Connect with us

Hi, what are you looking for?

World

Sting donates Swedish music prize money to refugees

-

British rock star Sting said on Monday he has donated the prize money from a prestigious Swedish music award to a non-profit project which helps young refugees in Sweden integrate through music.

Known for promoting human rights through his music, the 65-year-old singer and US jazz star Wayne Shorter in February won the 2017 Swedish Polar Music Prize, which awards each laureate one million kronor (104,000 euros, $118,000).

"I was deeply honoured to receive this year's Swedish Polar Music Prize and now, I am delighted to donate the prize money to the Swedish youth initiative Songlines," Sting said in a statement released on the project's website.

"Music can help build bridges and this project highlights the vital role that music can play in providing young refugees the opportunity to connect with a new society," he added.

The Songlines project involves young asylum seekers mostly from Afghanistan, Eritrea and Syria who have fled war and now stay at refugee shelters in Sweden. The project says it offers them musical activities to help them integrate into society.

"Music is a fantastic tool for integration! Through music, new friendships are formed and language skills are developed," Julia Sandwall, national coordinator for Songlines, said in the statement.

The project will spend the prize money on organising music camps, arranging concerts and buying musical instruments for the young refugees.

Sting won international recognition as a member of the rock group The Police, which released its hit song "Roxanne" in 1979 and "Don't Stand So Close To Me" the following year.

The Polar Music Prize honours two laureates every year to "celebrate music in all its various forms" and "to break down musical boundaries by bringing together people from all the different worlds of music."

British rock star Sting said on Monday he has donated the prize money from a prestigious Swedish music award to a non-profit project which helps young refugees in Sweden integrate through music.

Known for promoting human rights through his music, the 65-year-old singer and US jazz star Wayne Shorter in February won the 2017 Swedish Polar Music Prize, which awards each laureate one million kronor (104,000 euros, $118,000).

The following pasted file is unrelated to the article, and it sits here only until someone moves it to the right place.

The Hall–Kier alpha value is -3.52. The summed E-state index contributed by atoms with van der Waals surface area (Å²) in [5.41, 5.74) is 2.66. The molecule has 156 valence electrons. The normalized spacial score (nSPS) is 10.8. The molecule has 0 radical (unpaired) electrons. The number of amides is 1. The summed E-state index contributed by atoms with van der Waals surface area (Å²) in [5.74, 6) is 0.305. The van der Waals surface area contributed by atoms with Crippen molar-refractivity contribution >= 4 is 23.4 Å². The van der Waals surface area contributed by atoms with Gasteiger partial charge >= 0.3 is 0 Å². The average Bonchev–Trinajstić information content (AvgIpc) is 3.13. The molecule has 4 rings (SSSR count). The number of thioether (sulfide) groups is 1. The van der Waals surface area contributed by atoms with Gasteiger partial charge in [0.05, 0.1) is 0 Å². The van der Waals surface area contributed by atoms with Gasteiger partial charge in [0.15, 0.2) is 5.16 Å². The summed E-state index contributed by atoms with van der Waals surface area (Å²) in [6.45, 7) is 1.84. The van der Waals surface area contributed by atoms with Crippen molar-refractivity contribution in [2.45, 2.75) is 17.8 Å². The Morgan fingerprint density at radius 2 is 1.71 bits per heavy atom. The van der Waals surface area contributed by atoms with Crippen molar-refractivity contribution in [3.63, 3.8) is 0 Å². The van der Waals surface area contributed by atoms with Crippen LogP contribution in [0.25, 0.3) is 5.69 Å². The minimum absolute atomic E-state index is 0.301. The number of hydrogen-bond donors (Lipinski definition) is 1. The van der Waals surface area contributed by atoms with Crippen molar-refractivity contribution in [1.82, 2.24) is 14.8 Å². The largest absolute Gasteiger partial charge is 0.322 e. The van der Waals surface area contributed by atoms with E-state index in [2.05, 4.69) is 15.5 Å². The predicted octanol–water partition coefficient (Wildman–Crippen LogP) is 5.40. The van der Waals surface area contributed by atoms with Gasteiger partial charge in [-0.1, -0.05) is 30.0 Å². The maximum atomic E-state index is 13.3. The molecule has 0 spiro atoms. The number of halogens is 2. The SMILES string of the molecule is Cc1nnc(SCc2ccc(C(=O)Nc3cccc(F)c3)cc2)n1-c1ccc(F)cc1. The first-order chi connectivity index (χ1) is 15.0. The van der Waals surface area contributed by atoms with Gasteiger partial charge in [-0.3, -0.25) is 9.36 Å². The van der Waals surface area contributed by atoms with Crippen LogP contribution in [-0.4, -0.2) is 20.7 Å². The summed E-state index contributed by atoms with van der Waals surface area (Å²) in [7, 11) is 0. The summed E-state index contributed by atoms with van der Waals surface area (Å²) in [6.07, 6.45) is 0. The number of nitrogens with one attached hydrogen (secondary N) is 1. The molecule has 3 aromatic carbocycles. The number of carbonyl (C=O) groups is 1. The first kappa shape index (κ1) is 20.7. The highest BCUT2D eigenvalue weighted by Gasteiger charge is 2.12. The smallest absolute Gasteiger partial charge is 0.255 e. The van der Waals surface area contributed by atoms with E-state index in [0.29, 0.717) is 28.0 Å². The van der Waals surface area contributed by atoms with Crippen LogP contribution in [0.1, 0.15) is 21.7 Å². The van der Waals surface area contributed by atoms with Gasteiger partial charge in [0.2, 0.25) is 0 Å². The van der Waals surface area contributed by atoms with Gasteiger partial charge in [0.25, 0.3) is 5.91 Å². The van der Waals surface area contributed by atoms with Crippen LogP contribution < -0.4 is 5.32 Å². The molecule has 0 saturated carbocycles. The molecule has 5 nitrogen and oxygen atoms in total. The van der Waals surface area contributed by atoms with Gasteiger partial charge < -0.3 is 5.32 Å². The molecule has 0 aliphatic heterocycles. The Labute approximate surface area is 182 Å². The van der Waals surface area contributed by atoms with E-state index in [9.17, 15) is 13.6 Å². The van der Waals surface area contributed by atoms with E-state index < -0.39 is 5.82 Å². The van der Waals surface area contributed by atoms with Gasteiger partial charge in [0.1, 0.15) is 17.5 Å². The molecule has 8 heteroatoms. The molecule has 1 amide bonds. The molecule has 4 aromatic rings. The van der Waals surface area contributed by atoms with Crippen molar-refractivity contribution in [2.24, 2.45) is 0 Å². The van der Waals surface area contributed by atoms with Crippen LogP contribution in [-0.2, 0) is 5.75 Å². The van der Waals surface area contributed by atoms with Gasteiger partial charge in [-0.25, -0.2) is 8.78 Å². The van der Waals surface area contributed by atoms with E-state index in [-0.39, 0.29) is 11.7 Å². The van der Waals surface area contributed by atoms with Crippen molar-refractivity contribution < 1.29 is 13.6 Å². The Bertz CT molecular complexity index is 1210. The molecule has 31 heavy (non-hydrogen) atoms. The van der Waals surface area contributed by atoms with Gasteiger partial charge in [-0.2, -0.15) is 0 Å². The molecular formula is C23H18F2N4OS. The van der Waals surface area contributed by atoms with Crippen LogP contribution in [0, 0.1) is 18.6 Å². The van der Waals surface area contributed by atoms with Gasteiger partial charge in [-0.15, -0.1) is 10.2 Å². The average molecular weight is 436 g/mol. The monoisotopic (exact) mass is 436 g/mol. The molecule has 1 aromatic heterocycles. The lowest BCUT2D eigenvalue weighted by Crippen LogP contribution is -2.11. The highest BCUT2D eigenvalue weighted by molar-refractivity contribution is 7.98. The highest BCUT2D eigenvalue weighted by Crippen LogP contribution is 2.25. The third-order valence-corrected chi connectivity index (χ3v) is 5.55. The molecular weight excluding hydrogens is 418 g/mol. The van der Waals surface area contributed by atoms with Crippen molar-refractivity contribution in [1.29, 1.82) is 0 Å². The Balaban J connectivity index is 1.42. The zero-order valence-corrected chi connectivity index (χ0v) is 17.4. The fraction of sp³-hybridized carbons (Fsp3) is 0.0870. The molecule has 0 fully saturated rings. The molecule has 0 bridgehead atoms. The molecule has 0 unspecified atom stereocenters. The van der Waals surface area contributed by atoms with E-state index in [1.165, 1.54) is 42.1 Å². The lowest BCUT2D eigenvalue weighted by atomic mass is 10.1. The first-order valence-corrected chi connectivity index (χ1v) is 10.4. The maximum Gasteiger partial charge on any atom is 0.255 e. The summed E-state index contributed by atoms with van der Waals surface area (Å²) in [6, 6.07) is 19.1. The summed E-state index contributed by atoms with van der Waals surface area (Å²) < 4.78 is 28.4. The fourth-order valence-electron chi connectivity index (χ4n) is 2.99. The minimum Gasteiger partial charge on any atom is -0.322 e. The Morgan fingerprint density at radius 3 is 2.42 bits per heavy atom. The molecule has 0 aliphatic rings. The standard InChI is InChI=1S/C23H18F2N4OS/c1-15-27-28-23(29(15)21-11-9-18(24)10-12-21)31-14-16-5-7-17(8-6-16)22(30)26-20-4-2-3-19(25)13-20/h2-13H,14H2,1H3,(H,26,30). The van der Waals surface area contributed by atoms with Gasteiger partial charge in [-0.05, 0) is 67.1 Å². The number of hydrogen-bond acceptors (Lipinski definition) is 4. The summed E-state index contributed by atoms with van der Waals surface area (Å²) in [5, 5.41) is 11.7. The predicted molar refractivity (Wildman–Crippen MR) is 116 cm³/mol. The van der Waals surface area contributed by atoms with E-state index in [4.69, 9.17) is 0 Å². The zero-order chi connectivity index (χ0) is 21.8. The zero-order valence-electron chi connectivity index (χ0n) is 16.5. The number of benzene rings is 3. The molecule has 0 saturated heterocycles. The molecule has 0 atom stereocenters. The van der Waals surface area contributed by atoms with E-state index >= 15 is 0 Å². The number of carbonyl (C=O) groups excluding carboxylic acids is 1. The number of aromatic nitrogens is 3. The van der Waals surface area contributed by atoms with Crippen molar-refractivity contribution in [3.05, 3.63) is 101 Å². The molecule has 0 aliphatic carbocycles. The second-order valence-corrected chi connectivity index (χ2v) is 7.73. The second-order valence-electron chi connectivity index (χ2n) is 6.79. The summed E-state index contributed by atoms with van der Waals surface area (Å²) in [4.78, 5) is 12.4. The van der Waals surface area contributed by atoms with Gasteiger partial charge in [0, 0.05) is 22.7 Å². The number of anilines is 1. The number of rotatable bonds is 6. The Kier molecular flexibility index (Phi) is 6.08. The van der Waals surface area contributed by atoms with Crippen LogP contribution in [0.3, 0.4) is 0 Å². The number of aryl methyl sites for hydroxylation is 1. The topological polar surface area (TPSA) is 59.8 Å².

“I was deeply honoured to receive this year’s Swedish Polar Music Prize and now, I am delighted to donate the prize money to the Swedish youth initiative Songlines,” Sting said in a statement released on the project’s website.

“Music can help build bridges and this project highlights the vital role that music can play in providing young refugees the opportunity to connect with a new society,” he added.

The Songlines project involves young asylum seekers mostly from Afghanistan, Eritrea and Syria who have fled war and now stay at refugee shelters in Sweden. The project says it offers them musical activities to help them integrate into society.

“Music is a fantastic tool for integration! Through music, new friendships are formed and language skills are developed,” Julia Sandwall, national coordinator for Songlines, said in the statement.

Advertisement. Scroll to continue reading.

The project will spend the prize money on organising music camps, arranging concerts and buying musical instruments for the young refugees.

Sting won international recognition as a member of the rock group The Police, which released its hit song “Roxanne” in 1979 and “Don’t Stand So Close To Me” the following year.

The Polar Music Prize honours two laureates every year to “celebrate music in all its various forms” and “to break down musical boundaries by bringing together people from all the different worlds of music.”

You may also like:

Tech & Science

China’s greenhouse gas emissions in 2019 exceeded those of the U.S. and other developed nations combined.

Social Media

This is more than a bit weird. Facebook has very explicit guidelines for community standards, and they’re worth reading.

Business

The number of U.S. workers filing for jobless aid fell to another pandemic-era low last week, a sign the economy continues to strengthen.

Advertisement